While he’s not a member of the Hall of Fame yet, there’s no doubting Selanne will be a first-ballot inductee. Over the course of his 1,451-game career, he netted 684 goals and 1,457 points, making him the 11th-highest goal scorer and 15th-highest point-getter in league history.
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Respected by veterans, adored by young players, worshipped by nerds, Patrice Bergeron might be the best defensive forward in NHL history.
Imagine taking the ice with two linemates. One is the guy you play with every day, your longtime friend, someone you know inside and out. The other is the greatest player of the past decade. It’s safe to say the first guy would have to do something spectacular to stand out more than the second.
Yet that’s what happened when Brad Marchand played with Patrice Bergeron and Sidney Crosby in Pittsburgh Sept. 14 for a World Cup exhibition match between Canada and Russia. Halfway through the first period, Crosby threaded a pass to Bergeron, who darted between Dmitry Orlov and Artem Anisimov, dangled and roofed a laser of a backhand over Sergei Bobrovsky’s shoulder. Marchand had the privilege of playing on Sidney Friggin’ Crosby’s wing, but it was Bergeron dropping Marchand’s jaw.
“I was in awe,” Marchand said. “He was on another level, and I said that to him. He was like a man among boys. It’s a lot of fun to watch him play.”
Also enjoying the show that night was Bruins goaltender Tuukka Rask, whose Team Finland wasn’t even playing. When THN caught up with him at World Cup media day 24 hours later and brought up Bergeron, the first thing Rask asked was, “Did you see the goal he scored last night?”
Reactions like that are what make Bergeron unique. He may not be one of the NHL’s fan-favorite players, a la P.K. Subban, but Bergeron’s the fan favorite among the players. They look up to him. Even future Hall of Famers, talk him up like he’s James Bond. Bruins captain Zdeno Chara points out how good-looking Bergeron is. Rask calls him “a cool dude.” Pretty much every player points out how stylish he is. “He’s doesn’t force it,” Marchand said. “It’s just kind of a natural thing for him. He’s awesome. He’s French, so he knows how to dress. He’s got the cool car, nice house. He knows where to put his money and where not to, and he makes everything look good.”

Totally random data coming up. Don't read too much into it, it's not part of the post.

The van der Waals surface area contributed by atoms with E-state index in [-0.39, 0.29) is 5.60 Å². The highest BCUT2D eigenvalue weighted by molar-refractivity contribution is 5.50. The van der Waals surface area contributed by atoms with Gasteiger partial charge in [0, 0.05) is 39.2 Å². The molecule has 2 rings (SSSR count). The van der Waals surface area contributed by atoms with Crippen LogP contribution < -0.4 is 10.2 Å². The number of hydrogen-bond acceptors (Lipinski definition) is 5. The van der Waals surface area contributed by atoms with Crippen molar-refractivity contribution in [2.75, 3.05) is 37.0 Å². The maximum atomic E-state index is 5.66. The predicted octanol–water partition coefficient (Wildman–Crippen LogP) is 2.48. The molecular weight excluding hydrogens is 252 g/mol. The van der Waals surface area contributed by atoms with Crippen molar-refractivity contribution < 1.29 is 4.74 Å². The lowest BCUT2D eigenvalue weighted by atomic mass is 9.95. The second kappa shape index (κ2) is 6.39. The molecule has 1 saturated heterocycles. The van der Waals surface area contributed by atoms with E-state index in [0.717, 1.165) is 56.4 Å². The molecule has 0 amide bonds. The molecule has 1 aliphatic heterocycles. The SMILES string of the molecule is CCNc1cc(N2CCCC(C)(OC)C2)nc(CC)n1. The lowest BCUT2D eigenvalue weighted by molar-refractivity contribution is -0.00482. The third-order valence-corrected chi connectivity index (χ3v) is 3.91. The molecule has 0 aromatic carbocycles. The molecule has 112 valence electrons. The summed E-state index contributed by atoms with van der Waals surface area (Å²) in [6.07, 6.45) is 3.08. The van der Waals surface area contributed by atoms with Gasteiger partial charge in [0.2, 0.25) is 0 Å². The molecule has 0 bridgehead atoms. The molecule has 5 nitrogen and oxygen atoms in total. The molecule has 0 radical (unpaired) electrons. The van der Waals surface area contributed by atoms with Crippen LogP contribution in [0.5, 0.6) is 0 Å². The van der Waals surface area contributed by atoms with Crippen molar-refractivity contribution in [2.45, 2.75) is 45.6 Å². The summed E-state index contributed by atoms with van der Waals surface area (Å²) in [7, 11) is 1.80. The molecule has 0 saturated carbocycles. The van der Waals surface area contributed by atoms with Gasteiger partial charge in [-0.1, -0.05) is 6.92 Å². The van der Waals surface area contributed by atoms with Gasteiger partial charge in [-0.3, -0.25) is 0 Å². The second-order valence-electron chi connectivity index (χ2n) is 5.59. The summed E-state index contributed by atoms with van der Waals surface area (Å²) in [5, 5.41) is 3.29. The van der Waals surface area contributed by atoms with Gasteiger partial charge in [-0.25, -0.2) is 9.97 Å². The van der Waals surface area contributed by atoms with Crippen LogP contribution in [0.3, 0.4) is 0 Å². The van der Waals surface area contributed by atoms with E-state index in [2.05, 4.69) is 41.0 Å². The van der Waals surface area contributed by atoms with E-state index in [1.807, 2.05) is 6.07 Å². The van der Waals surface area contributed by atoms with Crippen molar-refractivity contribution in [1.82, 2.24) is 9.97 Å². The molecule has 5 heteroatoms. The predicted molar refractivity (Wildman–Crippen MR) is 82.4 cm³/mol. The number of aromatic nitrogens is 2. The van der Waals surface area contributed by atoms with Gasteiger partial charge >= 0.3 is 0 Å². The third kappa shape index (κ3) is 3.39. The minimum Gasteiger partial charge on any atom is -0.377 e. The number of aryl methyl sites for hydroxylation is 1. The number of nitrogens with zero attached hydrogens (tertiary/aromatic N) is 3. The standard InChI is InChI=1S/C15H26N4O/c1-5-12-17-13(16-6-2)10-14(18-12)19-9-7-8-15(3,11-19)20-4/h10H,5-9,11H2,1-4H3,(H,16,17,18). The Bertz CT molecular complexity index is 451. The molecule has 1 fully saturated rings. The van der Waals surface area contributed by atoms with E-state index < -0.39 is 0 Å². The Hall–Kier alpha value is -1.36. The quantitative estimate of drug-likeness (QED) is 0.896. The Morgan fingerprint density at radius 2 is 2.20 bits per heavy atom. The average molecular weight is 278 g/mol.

That worship traces all the way back to Bergeron’s days as a teenage elder statesman at the 2005 World Junior Championship, when Canada fielded its greatest team in tournament history, featuring everyone from Crosby to Ryan Getzlaf to Shea Weber to Jeff Carter. Bergeron had already spent a season as the NHL’s youngest player but got an unexpected opportunity to suit up for the Canadian kids because of the 2004-05 lockout. His peers admired him for his professional demeanor, his two-way play and, yes, his style.
“I probably asked him about a thousand questions,” Crosby said. “He was great about it, and we’ve been friends ever since. I have a lot of respect for him, putting up with all my questions at a young age.”